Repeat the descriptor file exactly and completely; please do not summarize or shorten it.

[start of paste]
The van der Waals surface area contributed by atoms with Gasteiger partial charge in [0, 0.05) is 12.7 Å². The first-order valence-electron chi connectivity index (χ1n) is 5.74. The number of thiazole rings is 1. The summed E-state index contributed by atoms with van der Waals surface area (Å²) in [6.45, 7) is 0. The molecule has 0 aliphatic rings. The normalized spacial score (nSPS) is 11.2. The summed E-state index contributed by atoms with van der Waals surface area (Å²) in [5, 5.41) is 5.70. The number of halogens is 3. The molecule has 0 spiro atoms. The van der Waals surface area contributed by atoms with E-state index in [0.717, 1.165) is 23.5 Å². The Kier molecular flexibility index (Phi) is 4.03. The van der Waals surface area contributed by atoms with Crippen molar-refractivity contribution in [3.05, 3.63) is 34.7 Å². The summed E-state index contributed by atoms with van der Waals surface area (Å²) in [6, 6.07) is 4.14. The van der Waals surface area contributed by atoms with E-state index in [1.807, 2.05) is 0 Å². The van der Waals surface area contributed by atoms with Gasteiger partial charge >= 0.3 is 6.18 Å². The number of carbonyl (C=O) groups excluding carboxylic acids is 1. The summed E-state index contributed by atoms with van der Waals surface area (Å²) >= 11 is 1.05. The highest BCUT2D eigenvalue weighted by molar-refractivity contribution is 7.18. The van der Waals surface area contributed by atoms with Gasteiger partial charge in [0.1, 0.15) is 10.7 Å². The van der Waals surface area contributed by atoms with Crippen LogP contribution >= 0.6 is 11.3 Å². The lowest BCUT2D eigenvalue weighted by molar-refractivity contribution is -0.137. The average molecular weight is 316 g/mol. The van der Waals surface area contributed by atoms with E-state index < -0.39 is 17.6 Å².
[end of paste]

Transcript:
The van der Waals surface area contributed by atoms with Gasteiger partial charge in [0, 0.05) is 12.7 Å². The first-order valence-electron chi connectivity index (χ1n) is 5.74. The number of thiazole rings is 1. The summed E-state index contributed by atoms with van der Waals surface area (Å²) in [6.45, 7) is 0. The molecule has 0 aliphatic rings. The normalized spacial score (nSPS) is 11.2. The summed E-state index contributed by atoms with van der Waals surface area (Å²) in [5, 5.41) is 5.70. The number of halogens is 3. The molecule has 0 spiro atoms. The van der Waals surface area contributed by atoms with E-state index in [0.717, 1.165) is 23.5 Å². The Kier molecular flexibility index (Phi) is 4.03. The van der Waals surface area contributed by atoms with Crippen molar-refractivity contribution in [3.05, 3.63) is 34.7 Å². The summed E-state index contributed by atoms with van der Waals surface area (Å²) in [6, 6.07) is 4.14. The van der Waals surface area contributed by atoms with E-state index in [1.807, 2.05) is 0 Å². The van der Waals surface area contributed by atoms with Gasteiger partial charge >= 0.3 is 6.18 Å². The number of carbonyl (C=O) groups excluding carboxylic acids is 1. The summed E-state index contributed by atoms with van der Waals surface area (Å²) >= 11 is 1.05. The highest BCUT2D eigenvalue weighted by molar-refractivity contribution is 7.18. The van der Waals surface area contributed by atoms with Gasteiger partial charge in [0.1, 0.15) is 10.7 Å². The van der Waals surface area contributed by atoms with Crippen LogP contribution >= 0.6 is 11.3 Å². The lowest BCUT2D eigenvalue weighted by molar-refractivity contribution is -0.137. The average molecular weight is 316 g/mol. The van der Waals surface area contributed by atoms with E-state index < -0.39 is 17.6 Å².